I've always been the one to blame
For everything I long to do
No matter when or where or who
Has one thing in common, too

It's a, it's a, it's a, it's a sin
It's a sin
Everything I've ever done
Everything I ever do
Every place I've ever been
Everywhere I'm going to
It's a sin

At school they taught me how to be
So pure in thought and word and deed
They didn't quite succeed
For everything I long to do
No matter when or where or who
Has one thing in common, too

It's a, it's a, it's a, it's a sin
It's a sin
Everything I've ever done
Everything I ever do
Every place I've ever been
Everywhere I'm going to
It's a sin

Father, forgive me, I tried not to do it
Turned over a new leaf, then tore right through it
Whatever you taught me, I didn't believe it
Father, you fought me, 'cause I didn't care
And I still don't understand

So I look back upon my life
Forever with a sense of shame
I've always been the one to blame
For everything I long to do
No matter when or where or who
Has one thing in common, too

It's a, it's a, it's a, it's a sin
It's a sin
Everything I've ever done
Everything I ever do
Every place I've ever been
Everywhere I'm going to - it's a sin
It's a, it's a, it's a, it's a sin
It's a, it's a, it's a, it's a sin

(Confiteor Deo omnipotenti vobis fratres, quia peccavi nimis cogitatione,
verbo, opere et omissione, mea culpa, mea culpa, mea maxima culpa)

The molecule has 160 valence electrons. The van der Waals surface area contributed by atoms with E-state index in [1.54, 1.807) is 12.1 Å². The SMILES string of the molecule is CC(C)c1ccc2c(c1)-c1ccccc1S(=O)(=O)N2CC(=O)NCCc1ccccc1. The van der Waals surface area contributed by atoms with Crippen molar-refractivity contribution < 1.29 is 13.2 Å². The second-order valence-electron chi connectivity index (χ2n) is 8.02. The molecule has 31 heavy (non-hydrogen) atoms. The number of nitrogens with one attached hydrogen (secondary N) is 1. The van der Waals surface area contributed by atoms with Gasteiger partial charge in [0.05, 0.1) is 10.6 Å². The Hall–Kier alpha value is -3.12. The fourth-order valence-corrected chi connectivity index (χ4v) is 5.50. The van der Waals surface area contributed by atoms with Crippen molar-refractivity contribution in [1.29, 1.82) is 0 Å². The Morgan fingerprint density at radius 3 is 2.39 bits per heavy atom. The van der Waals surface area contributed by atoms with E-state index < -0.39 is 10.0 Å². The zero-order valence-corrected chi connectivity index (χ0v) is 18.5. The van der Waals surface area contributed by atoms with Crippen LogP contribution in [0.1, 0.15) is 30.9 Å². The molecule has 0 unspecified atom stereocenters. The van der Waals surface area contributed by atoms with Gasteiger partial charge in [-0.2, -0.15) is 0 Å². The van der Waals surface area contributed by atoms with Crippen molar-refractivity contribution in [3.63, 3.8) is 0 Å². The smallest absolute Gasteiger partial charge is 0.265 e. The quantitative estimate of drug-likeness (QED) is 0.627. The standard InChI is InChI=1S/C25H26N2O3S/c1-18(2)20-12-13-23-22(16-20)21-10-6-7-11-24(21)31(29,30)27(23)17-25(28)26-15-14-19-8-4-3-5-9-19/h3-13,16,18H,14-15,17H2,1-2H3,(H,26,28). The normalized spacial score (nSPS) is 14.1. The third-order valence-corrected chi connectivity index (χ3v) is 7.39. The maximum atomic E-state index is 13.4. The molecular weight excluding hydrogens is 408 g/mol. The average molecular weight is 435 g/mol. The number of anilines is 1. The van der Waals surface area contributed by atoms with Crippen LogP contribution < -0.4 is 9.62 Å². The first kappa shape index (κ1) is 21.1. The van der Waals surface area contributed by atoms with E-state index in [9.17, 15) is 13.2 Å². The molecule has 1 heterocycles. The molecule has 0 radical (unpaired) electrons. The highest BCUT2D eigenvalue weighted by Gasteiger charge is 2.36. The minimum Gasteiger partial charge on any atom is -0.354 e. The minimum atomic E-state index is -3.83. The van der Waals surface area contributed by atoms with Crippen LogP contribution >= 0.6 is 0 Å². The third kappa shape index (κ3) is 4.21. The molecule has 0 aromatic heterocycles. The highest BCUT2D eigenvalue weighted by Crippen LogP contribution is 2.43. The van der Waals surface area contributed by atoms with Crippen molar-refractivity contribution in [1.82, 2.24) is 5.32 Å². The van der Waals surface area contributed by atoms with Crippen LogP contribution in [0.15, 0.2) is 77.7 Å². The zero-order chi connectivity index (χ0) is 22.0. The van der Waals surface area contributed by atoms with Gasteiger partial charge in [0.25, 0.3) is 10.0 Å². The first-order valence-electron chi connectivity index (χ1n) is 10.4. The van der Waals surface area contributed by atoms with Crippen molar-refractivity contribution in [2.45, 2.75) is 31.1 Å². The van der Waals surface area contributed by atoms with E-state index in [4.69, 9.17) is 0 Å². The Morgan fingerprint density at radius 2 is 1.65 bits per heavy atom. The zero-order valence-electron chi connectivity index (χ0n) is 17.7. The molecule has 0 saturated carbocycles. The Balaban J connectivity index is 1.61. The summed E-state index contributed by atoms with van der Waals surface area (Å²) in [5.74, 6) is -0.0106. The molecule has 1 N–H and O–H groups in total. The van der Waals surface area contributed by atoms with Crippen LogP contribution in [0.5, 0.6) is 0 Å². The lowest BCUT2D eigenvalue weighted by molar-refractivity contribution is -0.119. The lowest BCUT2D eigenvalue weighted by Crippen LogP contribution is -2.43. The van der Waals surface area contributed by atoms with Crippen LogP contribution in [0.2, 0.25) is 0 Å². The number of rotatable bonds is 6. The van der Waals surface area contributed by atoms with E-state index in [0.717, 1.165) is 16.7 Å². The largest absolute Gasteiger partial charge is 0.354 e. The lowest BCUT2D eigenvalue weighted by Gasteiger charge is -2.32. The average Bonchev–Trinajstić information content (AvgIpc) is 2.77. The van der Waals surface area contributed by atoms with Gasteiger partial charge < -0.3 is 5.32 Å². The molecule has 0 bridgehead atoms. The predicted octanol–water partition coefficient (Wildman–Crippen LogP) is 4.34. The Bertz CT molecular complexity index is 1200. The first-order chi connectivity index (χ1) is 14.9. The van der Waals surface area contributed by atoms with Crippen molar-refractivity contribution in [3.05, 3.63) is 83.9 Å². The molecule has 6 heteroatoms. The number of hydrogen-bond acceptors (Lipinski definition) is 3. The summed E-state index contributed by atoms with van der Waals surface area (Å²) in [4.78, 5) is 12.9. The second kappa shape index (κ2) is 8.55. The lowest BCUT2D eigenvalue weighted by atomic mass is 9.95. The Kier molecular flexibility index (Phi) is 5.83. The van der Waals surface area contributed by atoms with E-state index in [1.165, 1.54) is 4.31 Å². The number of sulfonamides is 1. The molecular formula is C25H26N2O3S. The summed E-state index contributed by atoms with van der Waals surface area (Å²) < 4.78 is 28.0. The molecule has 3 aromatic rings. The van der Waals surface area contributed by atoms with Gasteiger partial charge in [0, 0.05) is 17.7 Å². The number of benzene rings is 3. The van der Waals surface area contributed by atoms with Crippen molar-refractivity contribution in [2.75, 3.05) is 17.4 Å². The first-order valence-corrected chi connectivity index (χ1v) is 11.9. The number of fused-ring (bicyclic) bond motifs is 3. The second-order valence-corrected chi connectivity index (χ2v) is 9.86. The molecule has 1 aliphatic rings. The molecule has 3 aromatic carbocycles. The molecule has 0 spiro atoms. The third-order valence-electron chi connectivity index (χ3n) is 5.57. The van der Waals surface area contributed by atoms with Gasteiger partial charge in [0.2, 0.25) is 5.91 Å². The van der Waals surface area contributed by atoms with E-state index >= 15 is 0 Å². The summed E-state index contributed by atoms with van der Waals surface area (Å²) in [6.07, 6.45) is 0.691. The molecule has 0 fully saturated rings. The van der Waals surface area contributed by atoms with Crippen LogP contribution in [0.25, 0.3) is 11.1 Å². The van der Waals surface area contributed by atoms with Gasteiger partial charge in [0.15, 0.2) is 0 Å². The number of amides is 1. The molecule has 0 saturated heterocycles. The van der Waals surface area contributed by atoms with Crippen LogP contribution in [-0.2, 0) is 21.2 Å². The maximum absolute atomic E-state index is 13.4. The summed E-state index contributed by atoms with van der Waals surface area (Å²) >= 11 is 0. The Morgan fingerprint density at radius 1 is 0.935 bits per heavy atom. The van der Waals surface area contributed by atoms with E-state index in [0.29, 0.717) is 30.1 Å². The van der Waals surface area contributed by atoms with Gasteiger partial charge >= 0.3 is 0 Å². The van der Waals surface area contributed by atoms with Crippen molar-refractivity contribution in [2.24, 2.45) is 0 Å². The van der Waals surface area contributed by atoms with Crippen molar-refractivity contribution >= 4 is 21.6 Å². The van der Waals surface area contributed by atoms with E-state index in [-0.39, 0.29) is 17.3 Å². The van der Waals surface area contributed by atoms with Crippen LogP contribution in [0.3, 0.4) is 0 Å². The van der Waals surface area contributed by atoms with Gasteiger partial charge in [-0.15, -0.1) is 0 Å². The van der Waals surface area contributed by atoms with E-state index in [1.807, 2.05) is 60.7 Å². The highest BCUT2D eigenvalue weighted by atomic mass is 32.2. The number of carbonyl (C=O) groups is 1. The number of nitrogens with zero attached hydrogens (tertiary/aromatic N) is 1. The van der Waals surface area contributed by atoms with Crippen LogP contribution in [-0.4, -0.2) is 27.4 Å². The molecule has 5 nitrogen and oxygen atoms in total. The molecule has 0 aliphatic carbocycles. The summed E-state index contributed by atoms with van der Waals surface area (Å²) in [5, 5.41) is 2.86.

[trans. "I confess to almighty god,
and to you my brothers,
that I have sinned exceedingly
in thought, word, act and omission,
through my fault, through my fault,
through my most grievous fault"]

(Zero!)

30 May 2009 at 00:08  
Anonymous not a machine said...

not impressed with Nick Cleggs soundbite as it seems more of local gun to head plot , possibly aimed at marginals post general election .

I keep imagining a petion being organised every week to gain a by election. precisely the reason we have the system we do .

some mps are clearly doing very little for there wages , the delay in adressing the problem with a general election only makes the voter loath the incumbants even more .

however there has to somthing to address to an mp puttting two fingers up , when they have done somthing fraudulently or blatantly wrong . the solution i think is not a bye election , but for the invidual to be removed , there pay cease and for a sort of emergency reciever to move in to manage the office and correspondence , but not vote or debate in the house . that way the party is punished for its lack of probity and the political advantage is removed from the scene and additional by election expenses avoided .

the lib dems outlining of the threat of public uprisings to put fear into mps , would work against many of there mps , he is niavely assuming his party do not have any rubbish mps .

but in moran vs the people , they want more sumerly justice , this should include a rapid removal of slary and in expenses fraud a way of paying it back .